In the blurring worlds of visual arts and crafts, there can be simultaneous explosions of ideas, subject matter, supplies, and inspirations. Those that truly take hold become trends, and a trend run amok sadly becomes that wearying thing you wish would go away. Think owls, deer, mustaches. Fortunately, the things that don’t take hold simply act as threads linking artisans from across the world together. When I began experimenting with a simplistic cloud form in metalsmithing class, the idea bubbled up out of who-knows-where, and seemed to work as a shape that would not require the skills of a master, could absorb mistakes and inconsistencies, and had the potential for variation and expression. So I went with it. You’ve seen the results on the blog here, and above is another of the finished hollow-form brooches, entitled She Wept Crocodile Tears. That’s a vintage 1930’s cabochon with a vintage crystal chandelier drop.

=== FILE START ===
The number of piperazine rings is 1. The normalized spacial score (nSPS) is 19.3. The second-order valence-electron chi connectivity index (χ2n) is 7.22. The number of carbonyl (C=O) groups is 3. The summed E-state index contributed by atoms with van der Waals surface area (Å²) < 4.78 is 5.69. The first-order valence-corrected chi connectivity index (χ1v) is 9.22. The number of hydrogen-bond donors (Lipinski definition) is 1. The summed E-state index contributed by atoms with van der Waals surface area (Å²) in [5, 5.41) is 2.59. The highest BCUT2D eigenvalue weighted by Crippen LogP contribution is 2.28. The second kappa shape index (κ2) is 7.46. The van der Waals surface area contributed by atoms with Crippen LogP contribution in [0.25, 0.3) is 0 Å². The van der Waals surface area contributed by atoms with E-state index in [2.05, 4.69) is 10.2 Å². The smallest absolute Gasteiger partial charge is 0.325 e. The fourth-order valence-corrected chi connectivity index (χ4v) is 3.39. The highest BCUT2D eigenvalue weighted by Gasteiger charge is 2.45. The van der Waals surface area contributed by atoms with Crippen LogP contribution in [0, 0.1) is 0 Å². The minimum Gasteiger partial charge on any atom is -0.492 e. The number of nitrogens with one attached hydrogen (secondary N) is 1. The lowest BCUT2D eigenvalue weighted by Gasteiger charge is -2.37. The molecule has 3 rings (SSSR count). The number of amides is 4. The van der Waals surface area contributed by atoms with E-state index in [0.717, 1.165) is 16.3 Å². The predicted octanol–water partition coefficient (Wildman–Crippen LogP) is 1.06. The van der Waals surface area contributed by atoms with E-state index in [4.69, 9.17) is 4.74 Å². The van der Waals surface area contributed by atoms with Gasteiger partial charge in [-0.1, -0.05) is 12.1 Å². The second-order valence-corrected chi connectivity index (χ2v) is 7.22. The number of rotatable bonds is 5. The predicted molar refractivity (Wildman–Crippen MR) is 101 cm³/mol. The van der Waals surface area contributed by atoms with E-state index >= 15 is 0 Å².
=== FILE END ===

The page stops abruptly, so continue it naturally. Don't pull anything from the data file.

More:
I hadn’t seen loads of clouds out there in the marketplace, but a recent search pulled up a few… mostly sort of pedestrian, but some that were lovely, cute, scary, weird. This post collects and displays my favorites. Pictured above, from JessQuinnSmallThings in the UK, the delightful Clarissa Cloud brooch. There is much art to admire and purchase at Jess Quinn’s shop.
This adorable mobile, Raindrops Keep Falling on My Head, is by BabyJivesCo in Philadelphia, PA, and is one of many tres cute handcrafted baby things available.
This rockin’ crochet scarf is by Manifested Dreams, from Pittsburgh, PA. Very disco kawaii!
Cloud and Thunder Handbag Minaudiere Purse, from RandomIntent in Atlanta, GA, is very cool. The artist, Debra Gavant’s work, has been written up in major publications (NYT, Art Forum, WWD) and sold at Henri Bendel.
I’ll leave you with the adorably creepy Rain Cloud Dolly, by MungoCrafts of British Columbia. You’ll also find stylin’ handmade hoodies and other fun things at her shop.